A protein skimmer, on the contrary, has an endless surface to absorb waste due to the constant generation of air bubbles, all you need to do is to keep an eye on the collection cup. Protein skimmer is crucial for marine aquariums with sensitive reefs and heavily stocked aquariums.

So what’s it all mean?

Protein skimmer prevents your inhabitants from different diseases, stops aggressive growth of algae, cleans the water from visible and invisible toxic compounds and makes the saltwater clear and your corals flourish. OK, I know what you’re thinking ...

What protein skimmer should i get?

There are a lot of quality products in a category of protein skimmers and one of the remarkable models which worth your attention is the Skimmer Model GW-10 by Dalua Australia. For a very long time, I wanted to get in hands this skimmer for a test and finally, my dreams come true.

Dalua Australia is famous for its filtrating and LED lighting systems. At first, I saw this company at one aquarium exhibition, where they presented their products. Sometimes it is important not only to see the logo of the brand but also get to know, who stands behind the product. The team of this company consists of passionate manufacturers, who find the best solutions to make great quality products. They even called their new model of skimmer - Great White. The background story of developing this skimmer was just amazing. Can you imagine that these guys have simply used a standard skimmer model for their research with the hope to improve it and make it more user-friendly? With so much passion, there is no surprise that they succeeded in that. Together with changing technological and design features for the new model, they also put an extra effort to make it upgradable, which means that Co2 scrubbers and lanthanum chloride drips can be added directly into the venturi. If to forget about skimmers for a short while, their overall product range combines great quality with attractive design. I know, that this brand is new in the USA but I believe that soon it would be well-known among reef-lovers.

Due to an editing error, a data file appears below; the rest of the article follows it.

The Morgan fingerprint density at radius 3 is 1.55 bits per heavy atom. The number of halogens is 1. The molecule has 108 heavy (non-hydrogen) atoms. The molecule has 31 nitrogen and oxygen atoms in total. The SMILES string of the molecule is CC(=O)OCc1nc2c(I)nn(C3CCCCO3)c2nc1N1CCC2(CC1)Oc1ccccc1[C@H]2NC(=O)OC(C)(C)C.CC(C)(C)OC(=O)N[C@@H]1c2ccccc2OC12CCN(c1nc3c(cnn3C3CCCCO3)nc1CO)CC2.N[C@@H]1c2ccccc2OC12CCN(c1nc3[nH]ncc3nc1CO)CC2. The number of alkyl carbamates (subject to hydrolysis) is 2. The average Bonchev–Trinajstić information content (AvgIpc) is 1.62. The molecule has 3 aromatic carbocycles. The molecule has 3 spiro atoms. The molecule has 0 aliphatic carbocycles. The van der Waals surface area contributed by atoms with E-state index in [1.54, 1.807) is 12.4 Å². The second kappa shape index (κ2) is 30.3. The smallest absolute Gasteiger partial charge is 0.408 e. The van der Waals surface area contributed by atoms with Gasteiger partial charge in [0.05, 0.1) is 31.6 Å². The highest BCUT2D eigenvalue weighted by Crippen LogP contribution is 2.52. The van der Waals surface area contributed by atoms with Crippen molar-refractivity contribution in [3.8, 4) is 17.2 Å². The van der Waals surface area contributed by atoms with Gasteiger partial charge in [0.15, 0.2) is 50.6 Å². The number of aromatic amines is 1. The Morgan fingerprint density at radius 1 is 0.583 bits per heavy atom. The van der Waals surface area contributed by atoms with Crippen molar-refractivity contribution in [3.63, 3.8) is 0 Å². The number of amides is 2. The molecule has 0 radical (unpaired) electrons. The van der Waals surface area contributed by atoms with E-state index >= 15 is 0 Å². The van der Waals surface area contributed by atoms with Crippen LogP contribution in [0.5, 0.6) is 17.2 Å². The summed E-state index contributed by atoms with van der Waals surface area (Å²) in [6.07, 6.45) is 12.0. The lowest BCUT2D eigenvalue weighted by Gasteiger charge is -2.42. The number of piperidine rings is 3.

Now let’s take a closer look...

Benefits of Skimmer Model GW-10 by Dalua Australia.

Great White Skimmer includes 55W Italian made AC Eden pump, which provides strong skimming power to produce an enormous amount of air bubbles every second. On top of all the technical advantages of this skimmer, the thing that I appreciate a lot is that it is super quite. My test showed only 52 decibels rating which is a very nice result for a skimmer of that size. Moving closer to its capacities, it is able to filtrate up to 500-1,000 liters (up to 260 gallons) of water with an impressive air intake of 400-750lph.

This brand provides post-sale assistance and professional customer support service, ready to answer all your questions even in social media and reef forums like Reef2Reef.com, which also adds proses to this particular brand. Along with I have to mention that the quality makes me believe it will be trustworthy and long-lasting as the main part of the skimmer is made from high-quality acrylic. What also I like about this skimmer is that here is employed in my opinion the most convenient mechanism for water level regulation. To raise the water level you should rotate regulator in the minus direction - it will restrict water from leaving. On contrary screwing regulator in the plus direction will drop the water level. It is very simple and standard mechanism that allows you to make precise water regulation without any difficulties.

What else? After purchase, you get it in separate parts but it is very easy to assemble. You don’t need any hand tools. Every detail is developed that way that it is suitable for screwing by hand. So the setup of this device is pretty easy even for those who have never done it before. But I'd like to see a connector/stand for the pump in the next versions of this skimmer, this would be much easier to align the pump inside the air chamber. At this moment it's just standing on the bottom of the skimmer on rubber feet and you need to make sure that the bubble diffuser plate is aligned well on the center before you start using it.